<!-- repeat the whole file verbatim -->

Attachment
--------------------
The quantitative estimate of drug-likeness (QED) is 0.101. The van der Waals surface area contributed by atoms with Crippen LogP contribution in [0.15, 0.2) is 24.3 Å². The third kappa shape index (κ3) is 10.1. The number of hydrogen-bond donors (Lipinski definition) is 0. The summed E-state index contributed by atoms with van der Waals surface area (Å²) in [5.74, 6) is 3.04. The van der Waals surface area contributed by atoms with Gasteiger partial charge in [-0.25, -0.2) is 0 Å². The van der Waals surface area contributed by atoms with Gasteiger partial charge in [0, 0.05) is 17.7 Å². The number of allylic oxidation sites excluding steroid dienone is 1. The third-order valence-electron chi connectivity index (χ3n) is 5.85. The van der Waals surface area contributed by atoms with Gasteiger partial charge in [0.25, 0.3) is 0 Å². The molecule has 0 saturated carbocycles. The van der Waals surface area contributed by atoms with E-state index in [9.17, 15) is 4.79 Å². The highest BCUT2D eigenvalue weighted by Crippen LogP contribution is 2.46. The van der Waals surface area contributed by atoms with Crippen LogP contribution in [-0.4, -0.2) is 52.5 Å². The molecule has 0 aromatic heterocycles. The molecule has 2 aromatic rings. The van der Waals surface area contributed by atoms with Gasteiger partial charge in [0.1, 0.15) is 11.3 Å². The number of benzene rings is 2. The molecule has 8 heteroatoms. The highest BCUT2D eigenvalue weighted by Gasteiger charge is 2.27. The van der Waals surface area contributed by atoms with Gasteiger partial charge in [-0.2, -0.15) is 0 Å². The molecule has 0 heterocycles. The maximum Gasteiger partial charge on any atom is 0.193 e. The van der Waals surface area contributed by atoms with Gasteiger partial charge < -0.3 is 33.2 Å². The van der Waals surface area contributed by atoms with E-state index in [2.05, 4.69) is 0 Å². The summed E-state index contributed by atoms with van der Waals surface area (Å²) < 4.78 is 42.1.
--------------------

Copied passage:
The quantitative estimate of drug-likeness (QED) is 0.101. The van der Waals surface area contributed by atoms with Crippen LogP contribution in [0.15, 0.2) is 24.3 Å². The third kappa shape index (κ3) is 10.1. The number of hydrogen-bond donors (Lipinski definition) is 0. The summed E-state index contributed by atoms with van der Waals surface area (Å²) in [5.74, 6) is 3.04. The van der Waals surface area contributed by atoms with Gasteiger partial charge in [-0.25, -0.2) is 0 Å². The van der Waals surface area contributed by atoms with Gasteiger partial charge in [0, 0.05) is 17.7 Å². The number of allylic oxidation sites excluding steroid dienone is 1. The third-order valence-electron chi connectivity index (χ3n) is 5.85. The van der Waals surface area contributed by atoms with Gasteiger partial charge in [0.25, 0.3) is 0 Å². The molecule has 0 saturated carbocycles. The van der Waals surface area contributed by atoms with E-state index in [9.17, 15) is 4.79 Å². The highest BCUT2D eigenvalue weighted by Crippen LogP contribution is 2.46. The van der Waals surface area contributed by atoms with Crippen LogP contribution in [-0.4, -0.2) is 52.5 Å². The molecule has 0 aromatic heterocycles. The molecule has 2 aromatic rings. The van der Waals surface area contributed by atoms with Gasteiger partial charge in [0.1, 0.15) is 11.3 Å². The number of benzene rings is 2. The molecule has 8 heteroatoms. The highest BCUT2D eigenvalue weighted by Gasteiger charge is 2.27. The van der Waals surface area contributed by atoms with Gasteiger partial charge in [-0.2, -0.15) is 0 Å². The molecule has 0 heterocycles. The maximum Gasteiger partial charge on any atom is 0.193 e. The van der Waals surface area contributed by atoms with Gasteiger partial charge < -0.3 is 33.2 Å². The van der Waals surface area contributed by atoms with E-state index in [2.05, 4.69) is 0 Å². The summed E-state index contributed by atoms with van der Waals surface area (Å²) < 4.78 is 42.1.